I also got a glimpse of his piccadillo (ground beef). While I did not taste it, it was obviously made without raisins but packed with green olives - exactly how I like it.
#CubaCooks # Cuba #CubanCuisine #Cuban
On a personal note, this project was much more than just another cookbook as it took me to Cuba, my parent's birthplace, for the first time. While travel to Cuba is becoming more commonplace, it is still controversial for many Cuban Americans. And so in order to provide a context of my journey, I’ve posted my Preface.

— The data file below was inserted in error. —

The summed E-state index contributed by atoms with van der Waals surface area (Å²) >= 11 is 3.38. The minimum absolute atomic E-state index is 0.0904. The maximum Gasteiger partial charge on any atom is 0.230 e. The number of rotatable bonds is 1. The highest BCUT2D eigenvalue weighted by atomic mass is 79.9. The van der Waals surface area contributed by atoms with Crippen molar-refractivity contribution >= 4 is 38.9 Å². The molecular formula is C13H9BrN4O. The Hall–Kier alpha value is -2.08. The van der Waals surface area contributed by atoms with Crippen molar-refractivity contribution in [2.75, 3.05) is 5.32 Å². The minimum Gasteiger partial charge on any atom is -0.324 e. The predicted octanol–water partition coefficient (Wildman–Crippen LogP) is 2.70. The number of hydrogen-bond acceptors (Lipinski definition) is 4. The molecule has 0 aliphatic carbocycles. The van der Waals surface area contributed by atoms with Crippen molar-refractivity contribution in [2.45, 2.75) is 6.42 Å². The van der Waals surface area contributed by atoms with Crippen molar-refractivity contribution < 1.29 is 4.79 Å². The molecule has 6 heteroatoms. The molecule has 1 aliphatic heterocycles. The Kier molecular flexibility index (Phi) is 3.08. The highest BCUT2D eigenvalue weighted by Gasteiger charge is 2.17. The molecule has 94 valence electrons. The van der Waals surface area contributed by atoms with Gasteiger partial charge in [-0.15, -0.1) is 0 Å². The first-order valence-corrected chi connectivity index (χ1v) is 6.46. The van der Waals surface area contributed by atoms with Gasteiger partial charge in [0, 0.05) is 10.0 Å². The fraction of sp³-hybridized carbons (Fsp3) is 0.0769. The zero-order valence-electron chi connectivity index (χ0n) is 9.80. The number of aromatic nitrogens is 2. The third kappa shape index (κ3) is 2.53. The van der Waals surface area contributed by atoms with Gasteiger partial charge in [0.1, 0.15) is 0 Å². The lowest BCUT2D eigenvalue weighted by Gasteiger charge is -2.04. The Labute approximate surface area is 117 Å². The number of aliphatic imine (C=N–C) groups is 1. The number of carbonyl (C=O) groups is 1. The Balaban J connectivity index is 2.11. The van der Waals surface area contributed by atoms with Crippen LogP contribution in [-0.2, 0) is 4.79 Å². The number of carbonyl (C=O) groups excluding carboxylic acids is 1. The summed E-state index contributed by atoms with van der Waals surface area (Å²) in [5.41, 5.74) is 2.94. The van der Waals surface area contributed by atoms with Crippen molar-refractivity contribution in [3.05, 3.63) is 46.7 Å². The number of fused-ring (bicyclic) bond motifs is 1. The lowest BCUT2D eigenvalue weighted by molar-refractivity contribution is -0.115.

I've heard an adage that says "Cuba doesn't take a bad picture". And it is true. But those pictures do not always tell the whole story. Just like any other Cuban tourist, I took many photos and videos of the places I visited, the people I met, and the food I ate. These personal photos tell the story of the Cuba I saw. They are not always beautiful, and they are certainly not professional looking, but there are real. Over the course of the next month, I will share many of these memories. While Cuba Cooks is packed with photos, recipes, and secrets from Cuban Chefs, many of the stories I collected were unable to be published due to space constraints. You can think of these postings as outtakes from the book.